Increased Osteoprotegerin Predicts Poor Virological Outcome During Anticytomegalovirus Therapy in Solid Organ Transplant Recipients

    loading  Checking for direct PDF access through Ovid



Cytomegalovirus (CMV) infection involves interaction between endothelial cells and leukocyte subsets that may promote vascular inflammation and lead to treatment failure in infected individuals. Osteoprotegerin is a marker of vascular and systemic inflammation but has not been investigated in relation to treatment outcome during CMV infection.


We investigated whether circulating levels of osteoprotegerin are related to features of CMV disease and treatment outcomes during CMV infection in 291 solid organ transplant recipients receiving valganciclovir or ganciclovir in an international multicenter trial of CMV disease treatment (the VICTOR study).


Elevated plasma osteoprotegerin was associated with (i) certain disease characteristics including presence of tissue invasive disease (P<0.05) and increased viral load at baseline (P<0.05), (ii) poor virological outcome at day 49 after anti-CMV therapy, (iii) increased plasma levels of markers of inflammation (pentraxin 3 and C-reactive protein) and endothelial cell activation (von Willebrand factor) both at baseline and during follow-up.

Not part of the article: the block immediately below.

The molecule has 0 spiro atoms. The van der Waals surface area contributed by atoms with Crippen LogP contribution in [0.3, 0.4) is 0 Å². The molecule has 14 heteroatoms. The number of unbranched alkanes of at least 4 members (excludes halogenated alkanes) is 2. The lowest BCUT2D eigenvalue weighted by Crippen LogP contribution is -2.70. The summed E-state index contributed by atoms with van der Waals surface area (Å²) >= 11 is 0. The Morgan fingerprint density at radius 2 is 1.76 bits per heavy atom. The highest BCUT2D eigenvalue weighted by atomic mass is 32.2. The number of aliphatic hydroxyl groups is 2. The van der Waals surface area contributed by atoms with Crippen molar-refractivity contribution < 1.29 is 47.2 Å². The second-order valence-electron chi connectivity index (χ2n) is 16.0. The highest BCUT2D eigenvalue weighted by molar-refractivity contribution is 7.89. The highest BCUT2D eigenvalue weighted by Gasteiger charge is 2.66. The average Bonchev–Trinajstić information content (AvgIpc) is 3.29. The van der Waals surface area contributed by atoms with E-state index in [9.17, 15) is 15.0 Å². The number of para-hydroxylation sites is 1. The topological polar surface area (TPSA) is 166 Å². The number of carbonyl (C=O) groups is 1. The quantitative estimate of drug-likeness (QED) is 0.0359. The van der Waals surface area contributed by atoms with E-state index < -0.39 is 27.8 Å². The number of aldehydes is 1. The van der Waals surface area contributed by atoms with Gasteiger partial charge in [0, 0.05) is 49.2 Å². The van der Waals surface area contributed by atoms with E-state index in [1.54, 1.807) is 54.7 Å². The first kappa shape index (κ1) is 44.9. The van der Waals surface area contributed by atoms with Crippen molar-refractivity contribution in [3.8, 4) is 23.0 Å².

Our finding indicates that elevated osteoprotegerin levels in solid organ transplant recipients with CMV infection may reflect vascular inflammation and is associated with late virological outcome in these patients.

Related Topics

    loading  Loading Related Articles